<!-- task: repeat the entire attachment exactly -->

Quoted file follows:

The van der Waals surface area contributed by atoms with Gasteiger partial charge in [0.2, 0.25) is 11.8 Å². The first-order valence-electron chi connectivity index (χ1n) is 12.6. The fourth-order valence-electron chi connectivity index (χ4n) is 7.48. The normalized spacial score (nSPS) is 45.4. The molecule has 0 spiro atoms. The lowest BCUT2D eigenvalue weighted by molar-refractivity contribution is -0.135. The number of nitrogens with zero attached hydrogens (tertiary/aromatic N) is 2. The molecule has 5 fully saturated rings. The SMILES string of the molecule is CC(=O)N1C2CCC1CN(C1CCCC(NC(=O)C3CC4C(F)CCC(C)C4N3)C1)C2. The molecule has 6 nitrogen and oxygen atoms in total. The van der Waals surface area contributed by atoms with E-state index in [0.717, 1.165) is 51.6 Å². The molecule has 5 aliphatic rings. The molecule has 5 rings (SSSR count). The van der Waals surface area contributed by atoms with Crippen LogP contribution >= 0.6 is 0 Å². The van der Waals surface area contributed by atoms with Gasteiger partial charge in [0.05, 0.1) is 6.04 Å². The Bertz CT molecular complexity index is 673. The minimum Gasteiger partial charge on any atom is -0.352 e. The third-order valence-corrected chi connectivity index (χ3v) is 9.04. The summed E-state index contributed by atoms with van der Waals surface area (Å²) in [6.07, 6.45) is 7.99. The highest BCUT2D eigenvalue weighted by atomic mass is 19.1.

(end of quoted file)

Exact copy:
The van der Waals surface area contributed by atoms with Gasteiger partial charge in [0.2, 0.25) is 11.8 Å². The first-order valence-electron chi connectivity index (χ1n) is 12.6. The fourth-order valence-electron chi connectivity index (χ4n) is 7.48. The normalized spacial score (nSPS) is 45.4. The molecule has 0 spiro atoms. The lowest BCUT2D eigenvalue weighted by molar-refractivity contribution is -0.135. The number of nitrogens with zero attached hydrogens (tertiary/aromatic N) is 2. The molecule has 5 fully saturated rings. The SMILES string of the molecule is CC(=O)N1C2CCC1CN(C1CCCC(NC(=O)C3CC4C(F)CCC(C)C4N3)C1)C2. The molecule has 6 nitrogen and oxygen atoms in total. The van der Waals surface area contributed by atoms with E-state index in [0.717, 1.165) is 51.6 Å². The molecule has 5 aliphatic rings. The molecule has 5 rings (SSSR count). The van der Waals surface area contributed by atoms with Crippen LogP contribution >= 0.6 is 0 Å². The van der Waals surface area contributed by atoms with Gasteiger partial charge in [0.05, 0.1) is 6.04 Å². The Bertz CT molecular complexity index is 673. The minimum Gasteiger partial charge on any atom is -0.352 e. The third-order valence-corrected chi connectivity index (χ3v) is 9.04. The summed E-state index contributed by atoms with van der Waals surface area (Å²) in [6.07, 6.45) is 7.99. The highest BCUT2D eigenvalue weighted by atomic mass is 19.1.